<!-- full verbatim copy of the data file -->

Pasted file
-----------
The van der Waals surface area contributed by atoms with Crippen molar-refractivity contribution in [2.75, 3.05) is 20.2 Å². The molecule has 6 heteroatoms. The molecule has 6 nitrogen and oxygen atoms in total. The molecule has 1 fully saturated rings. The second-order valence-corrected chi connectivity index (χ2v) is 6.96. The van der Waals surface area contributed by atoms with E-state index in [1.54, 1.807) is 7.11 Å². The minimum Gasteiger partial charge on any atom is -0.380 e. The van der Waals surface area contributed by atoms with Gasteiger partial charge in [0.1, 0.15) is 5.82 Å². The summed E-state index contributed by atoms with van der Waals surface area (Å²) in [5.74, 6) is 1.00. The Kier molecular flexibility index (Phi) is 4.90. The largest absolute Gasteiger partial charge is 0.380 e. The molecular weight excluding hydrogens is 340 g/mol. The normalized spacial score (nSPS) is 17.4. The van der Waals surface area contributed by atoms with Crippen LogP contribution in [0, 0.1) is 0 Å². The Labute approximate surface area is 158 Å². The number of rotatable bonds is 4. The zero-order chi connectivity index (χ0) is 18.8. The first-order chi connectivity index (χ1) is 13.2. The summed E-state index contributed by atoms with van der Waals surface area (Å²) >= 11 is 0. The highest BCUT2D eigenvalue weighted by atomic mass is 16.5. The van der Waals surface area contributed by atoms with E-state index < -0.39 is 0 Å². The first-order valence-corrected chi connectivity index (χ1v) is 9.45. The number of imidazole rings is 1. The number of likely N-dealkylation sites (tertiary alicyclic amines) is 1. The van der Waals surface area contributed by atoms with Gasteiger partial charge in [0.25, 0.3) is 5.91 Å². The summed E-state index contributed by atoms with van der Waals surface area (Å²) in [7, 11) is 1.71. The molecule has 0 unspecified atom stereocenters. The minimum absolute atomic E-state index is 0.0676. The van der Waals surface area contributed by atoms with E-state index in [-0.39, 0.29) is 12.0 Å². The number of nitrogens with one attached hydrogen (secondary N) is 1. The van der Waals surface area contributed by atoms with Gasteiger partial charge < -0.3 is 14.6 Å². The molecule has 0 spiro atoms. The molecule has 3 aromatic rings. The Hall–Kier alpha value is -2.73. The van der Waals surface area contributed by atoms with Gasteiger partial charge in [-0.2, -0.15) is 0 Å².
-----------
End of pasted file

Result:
The van der Waals surface area contributed by atoms with Crippen molar-refractivity contribution in [2.75, 3.05) is 20.2 Å². The molecule has 6 heteroatoms. The molecule has 6 nitrogen and oxygen atoms in total. The molecule has 1 fully saturated rings. The second-order valence-corrected chi connectivity index (χ2v) is 6.96. The van der Waals surface area contributed by atoms with E-state index in [1.54, 1.807) is 7.11 Å². The minimum Gasteiger partial charge on any atom is -0.380 e. The van der Waals surface area contributed by atoms with Gasteiger partial charge in [0.1, 0.15) is 5.82 Å². The summed E-state index contributed by atoms with van der Waals surface area (Å²) in [5.74, 6) is 1.00. The Kier molecular flexibility index (Phi) is 4.90. The largest absolute Gasteiger partial charge is 0.380 e. The molecular weight excluding hydrogens is 340 g/mol. The normalized spacial score (nSPS) is 17.4. The van der Waals surface area contributed by atoms with Crippen LogP contribution in [0, 0.1) is 0 Å². The Labute approximate surface area is 158 Å². The number of rotatable bonds is 4. The zero-order chi connectivity index (χ0) is 18.8. The first-order chi connectivity index (χ1) is 13.2. The summed E-state index contributed by atoms with van der Waals surface area (Å²) >= 11 is 0. The highest BCUT2D eigenvalue weighted by atomic mass is 16.5. The van der Waals surface area contributed by atoms with E-state index < -0.39 is 0 Å². The first-order valence-corrected chi connectivity index (χ1v) is 9.45. The number of imidazole rings is 1. The number of likely N-dealkylation sites (tertiary alicyclic amines) is 1. The van der Waals surface area contributed by atoms with Gasteiger partial charge in [0.25, 0.3) is 5.91 Å². The summed E-state index contributed by atoms with van der Waals surface area (Å²) in [7, 11) is 1.71. The molecule has 0 unspecified atom stereocenters. The minimum absolute atomic E-state index is 0.0676. The van der Waals surface area contributed by atoms with E-state index in [-0.39, 0.29) is 12.0 Å². The number of nitrogens with one attached hydrogen (secondary N) is 1. The van der Waals surface area contributed by atoms with Gasteiger partial charge < -0.3 is 14.6 Å². The molecule has 0 spiro atoms. The molecule has 3 aromatic rings. The Hall–Kier alpha value is -2.73. The van der Waals surface area contributed by atoms with Gasteiger partial charge in [-0.2, -0.15) is 0 Å².